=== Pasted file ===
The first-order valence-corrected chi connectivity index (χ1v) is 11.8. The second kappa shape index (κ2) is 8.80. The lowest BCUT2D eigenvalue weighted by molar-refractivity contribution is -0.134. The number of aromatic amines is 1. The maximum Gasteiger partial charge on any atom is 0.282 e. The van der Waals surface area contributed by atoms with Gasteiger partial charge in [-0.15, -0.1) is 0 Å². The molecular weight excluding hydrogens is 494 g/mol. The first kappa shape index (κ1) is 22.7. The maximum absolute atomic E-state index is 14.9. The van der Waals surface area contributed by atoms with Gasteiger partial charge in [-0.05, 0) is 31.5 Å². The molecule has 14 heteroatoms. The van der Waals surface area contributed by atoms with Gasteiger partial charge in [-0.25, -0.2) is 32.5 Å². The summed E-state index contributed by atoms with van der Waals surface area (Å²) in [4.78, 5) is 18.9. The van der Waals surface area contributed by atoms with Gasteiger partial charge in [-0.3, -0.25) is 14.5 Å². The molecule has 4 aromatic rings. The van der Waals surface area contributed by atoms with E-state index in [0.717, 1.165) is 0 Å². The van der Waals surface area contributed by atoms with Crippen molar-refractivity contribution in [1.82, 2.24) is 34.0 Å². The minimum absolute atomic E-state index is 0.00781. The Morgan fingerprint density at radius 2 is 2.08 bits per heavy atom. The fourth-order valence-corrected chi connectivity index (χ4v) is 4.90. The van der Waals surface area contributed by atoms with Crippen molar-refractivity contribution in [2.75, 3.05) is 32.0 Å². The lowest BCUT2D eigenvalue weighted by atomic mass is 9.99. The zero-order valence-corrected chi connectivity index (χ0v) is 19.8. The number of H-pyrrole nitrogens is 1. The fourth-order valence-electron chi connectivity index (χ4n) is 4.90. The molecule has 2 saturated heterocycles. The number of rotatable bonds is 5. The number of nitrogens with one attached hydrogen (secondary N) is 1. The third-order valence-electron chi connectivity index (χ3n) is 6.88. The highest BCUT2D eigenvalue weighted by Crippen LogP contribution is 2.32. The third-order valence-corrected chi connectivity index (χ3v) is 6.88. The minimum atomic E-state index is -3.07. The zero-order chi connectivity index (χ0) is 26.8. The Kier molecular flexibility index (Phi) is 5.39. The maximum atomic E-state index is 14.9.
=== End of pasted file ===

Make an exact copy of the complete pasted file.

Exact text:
The first-order valence-corrected chi connectivity index (χ1v) is 11.8. The second kappa shape index (κ2) is 8.80. The lowest BCUT2D eigenvalue weighted by molar-refractivity contribution is -0.134. The number of aromatic amines is 1. The maximum Gasteiger partial charge on any atom is 0.282 e. The van der Waals surface area contributed by atoms with Gasteiger partial charge in [-0.15, -0.1) is 0 Å². The molecular weight excluding hydrogens is 494 g/mol. The first kappa shape index (κ1) is 22.7. The maximum absolute atomic E-state index is 14.9. The van der Waals surface area contributed by atoms with Gasteiger partial charge in [-0.05, 0) is 31.5 Å². The molecule has 14 heteroatoms. The van der Waals surface area contributed by atoms with Gasteiger partial charge in [-0.25, -0.2) is 32.5 Å². The summed E-state index contributed by atoms with van der Waals surface area (Å²) in [4.78, 5) is 18.9. The van der Waals surface area contributed by atoms with Gasteiger partial charge in [-0.3, -0.25) is 14.5 Å². The molecule has 4 aromatic rings. The van der Waals surface area contributed by atoms with E-state index in [0.717, 1.165) is 0 Å². The van der Waals surface area contributed by atoms with Crippen molar-refractivity contribution in [1.82, 2.24) is 34.0 Å². The minimum absolute atomic E-state index is 0.00781. The Morgan fingerprint density at radius 2 is 2.08 bits per heavy atom. The fourth-order valence-corrected chi connectivity index (χ4v) is 4.90. The van der Waals surface area contributed by atoms with Crippen molar-refractivity contribution in [2.75, 3.05) is 32.0 Å². The lowest BCUT2D eigenvalue weighted by atomic mass is 9.99. The zero-order valence-corrected chi connectivity index (χ0v) is 19.8. The number of H-pyrrole nitrogens is 1. The fourth-order valence-electron chi connectivity index (χ4n) is 4.90. The molecule has 2 saturated heterocycles. The number of rotatable bonds is 5. The number of nitrogens with one attached hydrogen (secondary N) is 1. The third-order valence-electron chi connectivity index (χ3n) is 6.88. The highest BCUT2D eigenvalue weighted by Crippen LogP contribution is 2.32. The third-order valence-corrected chi connectivity index (χ3v) is 6.88. The minimum atomic E-state index is -3.07. The zero-order chi connectivity index (χ0) is 26.8. The Kier molecular flexibility index (Phi) is 5.39. The maximum atomic E-state index is 14.9.